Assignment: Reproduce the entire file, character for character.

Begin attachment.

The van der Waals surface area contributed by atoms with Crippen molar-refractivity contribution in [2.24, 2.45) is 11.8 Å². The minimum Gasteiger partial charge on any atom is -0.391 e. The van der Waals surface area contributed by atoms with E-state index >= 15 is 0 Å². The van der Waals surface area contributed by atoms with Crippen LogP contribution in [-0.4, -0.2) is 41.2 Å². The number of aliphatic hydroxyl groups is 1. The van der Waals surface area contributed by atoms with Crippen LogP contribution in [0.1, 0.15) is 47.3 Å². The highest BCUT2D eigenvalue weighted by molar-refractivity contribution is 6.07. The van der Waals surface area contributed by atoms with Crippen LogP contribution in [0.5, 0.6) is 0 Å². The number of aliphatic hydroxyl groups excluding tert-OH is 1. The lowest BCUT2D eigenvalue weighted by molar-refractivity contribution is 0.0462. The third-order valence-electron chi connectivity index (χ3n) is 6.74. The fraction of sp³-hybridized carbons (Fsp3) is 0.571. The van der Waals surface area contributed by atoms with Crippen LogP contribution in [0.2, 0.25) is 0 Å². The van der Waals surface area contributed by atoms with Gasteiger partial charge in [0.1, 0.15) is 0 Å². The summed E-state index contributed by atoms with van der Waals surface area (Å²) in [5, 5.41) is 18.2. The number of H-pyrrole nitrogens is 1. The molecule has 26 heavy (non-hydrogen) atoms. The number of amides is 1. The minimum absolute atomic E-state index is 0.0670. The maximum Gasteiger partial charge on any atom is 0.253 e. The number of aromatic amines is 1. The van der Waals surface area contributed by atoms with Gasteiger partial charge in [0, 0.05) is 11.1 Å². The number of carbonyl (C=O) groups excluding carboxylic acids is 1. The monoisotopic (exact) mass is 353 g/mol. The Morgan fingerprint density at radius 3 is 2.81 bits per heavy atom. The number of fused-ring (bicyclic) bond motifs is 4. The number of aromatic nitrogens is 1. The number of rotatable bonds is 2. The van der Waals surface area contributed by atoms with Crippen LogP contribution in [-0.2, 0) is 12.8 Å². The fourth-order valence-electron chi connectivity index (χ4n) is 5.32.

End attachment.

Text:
The van der Waals surface area contributed by atoms with Crippen molar-refractivity contribution in [2.24, 2.45) is 11.8 Å². The minimum Gasteiger partial charge on any atom is -0.391 e. The van der Waals surface area contributed by atoms with E-state index >= 15 is 0 Å². The van der Waals surface area contributed by atoms with Crippen LogP contribution in [-0.4, -0.2) is 41.2 Å². The number of aliphatic hydroxyl groups is 1. The van der Waals surface area contributed by atoms with Crippen LogP contribution in [0.1, 0.15) is 47.3 Å². The highest BCUT2D eigenvalue weighted by molar-refractivity contribution is 6.07. The van der Waals surface area contributed by atoms with Crippen LogP contribution in [0.5, 0.6) is 0 Å². The number of aliphatic hydroxyl groups excluding tert-OH is 1. The lowest BCUT2D eigenvalue weighted by molar-refractivity contribution is 0.0462. The third-order valence-electron chi connectivity index (χ3n) is 6.74. The fraction of sp³-hybridized carbons (Fsp3) is 0.571. The van der Waals surface area contributed by atoms with Crippen LogP contribution in [0.2, 0.25) is 0 Å². The van der Waals surface area contributed by atoms with Gasteiger partial charge in [0.1, 0.15) is 0 Å². The summed E-state index contributed by atoms with van der Waals surface area (Å²) in [5, 5.41) is 18.2. The number of H-pyrrole nitrogens is 1. The molecule has 26 heavy (non-hydrogen) atoms. The number of amides is 1. The minimum absolute atomic E-state index is 0.0670. The maximum Gasteiger partial charge on any atom is 0.253 e. The number of aromatic amines is 1. The van der Waals surface area contributed by atoms with Gasteiger partial charge in [0, 0.05) is 11.1 Å². The number of carbonyl (C=O) groups excluding carboxylic acids is 1. The monoisotopic (exact) mass is 353 g/mol. The Morgan fingerprint density at radius 3 is 2.81 bits per heavy atom. The number of fused-ring (bicyclic) bond motifs is 4. The number of aromatic nitrogens is 1. The number of rotatable bonds is 2. The van der Waals surface area contributed by atoms with Crippen LogP contribution in [-0.2, 0) is 12.8 Å². The fourth-order valence-electron chi connectivity index (χ4n) is 5.32.